It is one of the regrets of planters in this region of Philadelphia that we cannot have the grand Elms of our Eastern States, because of the terrible attacks made on them by insects. And just here let me ask the wise men who made the nurseries for the"park," if they know of this sad depredation, for we see they are setting out vast numbers of the attacked - and therefore useless for ornament - Elm trees. But this apart, for time is to test the wisdom brought to bear on our park planting. I want Mr. Meehan's opinion as regards the freedom of the Slippery Elm, Ulmus fulva, from insects. My own experience is that it is free from attack, and if so, as it has a weeping habit, it will be invaluable in the Middle States. I have a specimen equal to any of the great ornamental Elms of New England, and I learn with pleasure, Mr. Editor, that you also have a perfect tree unattack'e'd by enemies. But more, I hear that you and Mr. Parsons have propagated largely from this, and I want to know all that you know on the subject.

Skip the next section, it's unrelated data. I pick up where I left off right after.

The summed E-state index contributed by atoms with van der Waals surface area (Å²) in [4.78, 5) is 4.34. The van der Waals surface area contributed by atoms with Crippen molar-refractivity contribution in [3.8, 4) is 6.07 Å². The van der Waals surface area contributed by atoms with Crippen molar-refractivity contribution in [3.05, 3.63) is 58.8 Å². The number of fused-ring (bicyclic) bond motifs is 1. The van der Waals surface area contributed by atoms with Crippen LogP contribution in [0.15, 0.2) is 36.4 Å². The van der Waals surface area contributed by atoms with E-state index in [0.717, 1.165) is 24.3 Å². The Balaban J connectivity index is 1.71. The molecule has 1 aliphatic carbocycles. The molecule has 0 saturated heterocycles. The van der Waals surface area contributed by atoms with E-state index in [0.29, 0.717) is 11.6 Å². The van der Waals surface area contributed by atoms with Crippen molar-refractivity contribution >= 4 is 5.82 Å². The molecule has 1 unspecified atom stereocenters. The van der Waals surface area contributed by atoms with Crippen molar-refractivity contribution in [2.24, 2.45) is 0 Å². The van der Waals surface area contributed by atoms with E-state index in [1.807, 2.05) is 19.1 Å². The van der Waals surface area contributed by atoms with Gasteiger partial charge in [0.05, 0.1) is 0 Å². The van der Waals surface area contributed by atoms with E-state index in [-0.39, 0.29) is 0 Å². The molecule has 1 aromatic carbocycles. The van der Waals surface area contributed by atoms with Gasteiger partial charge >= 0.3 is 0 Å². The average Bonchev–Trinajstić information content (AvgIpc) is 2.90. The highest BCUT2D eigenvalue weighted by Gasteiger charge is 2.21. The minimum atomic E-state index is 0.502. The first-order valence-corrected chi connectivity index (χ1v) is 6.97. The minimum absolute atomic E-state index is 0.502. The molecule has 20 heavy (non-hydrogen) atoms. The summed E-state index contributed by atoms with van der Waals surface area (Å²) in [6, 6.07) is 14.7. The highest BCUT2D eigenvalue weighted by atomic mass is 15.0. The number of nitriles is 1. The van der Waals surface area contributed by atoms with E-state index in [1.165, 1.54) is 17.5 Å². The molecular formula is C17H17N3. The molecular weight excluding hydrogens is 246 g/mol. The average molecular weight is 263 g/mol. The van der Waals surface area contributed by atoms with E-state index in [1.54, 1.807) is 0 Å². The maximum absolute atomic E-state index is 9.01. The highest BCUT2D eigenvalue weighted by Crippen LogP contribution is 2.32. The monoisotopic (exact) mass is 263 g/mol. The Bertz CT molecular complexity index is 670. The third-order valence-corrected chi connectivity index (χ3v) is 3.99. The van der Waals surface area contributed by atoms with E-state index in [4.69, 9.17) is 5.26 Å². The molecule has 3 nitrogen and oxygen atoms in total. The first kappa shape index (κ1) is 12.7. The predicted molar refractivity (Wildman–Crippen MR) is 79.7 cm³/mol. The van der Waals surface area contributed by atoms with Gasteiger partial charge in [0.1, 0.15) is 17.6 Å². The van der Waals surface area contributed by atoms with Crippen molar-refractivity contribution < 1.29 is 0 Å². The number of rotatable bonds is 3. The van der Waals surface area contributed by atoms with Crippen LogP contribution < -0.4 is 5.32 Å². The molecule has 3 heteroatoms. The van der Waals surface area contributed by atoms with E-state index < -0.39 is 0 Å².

[The Slippery Elm in this region has its leaves badly riddled by a small beetle - a species of Galeruca - during the latter end of Summer; but the trees do not look near so shabby afterwards as other species do after similar attacks. Chestnut avenue, Germantown, has its sidewalks planted with them. They are now about twenty years old, and are very beautiful. - Ed. G. M.]"